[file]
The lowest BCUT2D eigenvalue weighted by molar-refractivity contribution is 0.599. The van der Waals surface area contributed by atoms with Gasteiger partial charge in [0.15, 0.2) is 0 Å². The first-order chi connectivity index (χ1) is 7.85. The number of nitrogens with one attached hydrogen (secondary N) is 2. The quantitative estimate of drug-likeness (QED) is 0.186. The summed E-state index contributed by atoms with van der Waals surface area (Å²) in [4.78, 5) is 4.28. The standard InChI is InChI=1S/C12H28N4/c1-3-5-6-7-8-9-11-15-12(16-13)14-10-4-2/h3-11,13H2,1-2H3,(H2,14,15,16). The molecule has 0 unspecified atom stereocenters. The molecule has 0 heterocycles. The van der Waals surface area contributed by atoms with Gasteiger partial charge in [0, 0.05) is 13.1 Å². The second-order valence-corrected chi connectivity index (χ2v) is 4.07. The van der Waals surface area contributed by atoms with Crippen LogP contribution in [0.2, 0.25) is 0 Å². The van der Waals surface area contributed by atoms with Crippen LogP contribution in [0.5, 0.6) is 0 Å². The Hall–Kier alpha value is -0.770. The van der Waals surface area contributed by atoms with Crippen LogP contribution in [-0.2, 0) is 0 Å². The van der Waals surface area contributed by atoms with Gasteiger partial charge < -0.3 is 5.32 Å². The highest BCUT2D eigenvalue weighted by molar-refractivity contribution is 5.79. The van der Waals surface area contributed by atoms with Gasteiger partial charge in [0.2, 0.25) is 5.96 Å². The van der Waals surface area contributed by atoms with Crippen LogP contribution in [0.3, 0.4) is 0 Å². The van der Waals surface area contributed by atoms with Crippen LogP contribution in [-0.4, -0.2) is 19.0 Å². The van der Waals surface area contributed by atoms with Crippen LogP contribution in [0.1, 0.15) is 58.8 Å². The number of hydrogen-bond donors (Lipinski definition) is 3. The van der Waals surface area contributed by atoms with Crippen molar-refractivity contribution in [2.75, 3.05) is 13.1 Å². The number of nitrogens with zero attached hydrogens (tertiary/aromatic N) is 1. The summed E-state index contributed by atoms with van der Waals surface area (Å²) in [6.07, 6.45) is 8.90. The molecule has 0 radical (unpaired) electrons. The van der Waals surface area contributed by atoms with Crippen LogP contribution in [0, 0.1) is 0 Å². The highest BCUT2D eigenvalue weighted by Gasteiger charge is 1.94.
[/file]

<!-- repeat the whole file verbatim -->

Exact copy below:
The lowest BCUT2D eigenvalue weighted by molar-refractivity contribution is 0.599. The van der Waals surface area contributed by atoms with Gasteiger partial charge in [0.15, 0.2) is 0 Å². The first-order chi connectivity index (χ1) is 7.85. The number of nitrogens with one attached hydrogen (secondary N) is 2. The quantitative estimate of drug-likeness (QED) is 0.186. The summed E-state index contributed by atoms with van der Waals surface area (Å²) in [4.78, 5) is 4.28. The standard InChI is InChI=1S/C12H28N4/c1-3-5-6-7-8-9-11-15-12(16-13)14-10-4-2/h3-11,13H2,1-2H3,(H2,14,15,16). The molecule has 0 unspecified atom stereocenters. The molecule has 0 heterocycles. The van der Waals surface area contributed by atoms with Gasteiger partial charge in [0, 0.05) is 13.1 Å². The second-order valence-corrected chi connectivity index (χ2v) is 4.07. The van der Waals surface area contributed by atoms with Crippen LogP contribution in [0.2, 0.25) is 0 Å². The van der Waals surface area contributed by atoms with Crippen LogP contribution in [0.5, 0.6) is 0 Å². The Hall–Kier alpha value is -0.770. The van der Waals surface area contributed by atoms with Crippen LogP contribution in [-0.2, 0) is 0 Å². The van der Waals surface area contributed by atoms with Gasteiger partial charge < -0.3 is 5.32 Å². The highest BCUT2D eigenvalue weighted by molar-refractivity contribution is 5.79. The van der Waals surface area contributed by atoms with Gasteiger partial charge in [0.2, 0.25) is 5.96 Å². The van der Waals surface area contributed by atoms with Crippen LogP contribution in [0.3, 0.4) is 0 Å². The van der Waals surface area contributed by atoms with Crippen LogP contribution in [-0.4, -0.2) is 19.0 Å². The van der Waals surface area contributed by atoms with Crippen LogP contribution in [0.1, 0.15) is 58.8 Å². The number of hydrogen-bond donors (Lipinski definition) is 3. The van der Waals surface area contributed by atoms with Crippen molar-refractivity contribution in [2.75, 3.05) is 13.1 Å². The number of nitrogens with zero attached hydrogens (tertiary/aromatic N) is 1. The summed E-state index contributed by atoms with van der Waals surface area (Å²) in [6.07, 6.45) is 8.90. The molecule has 0 radical (unpaired) electrons. The van der Waals surface area contributed by atoms with Crippen LogP contribution in [0, 0.1) is 0 Å². The highest BCUT2D eigenvalue weighted by Gasteiger charge is 1.94.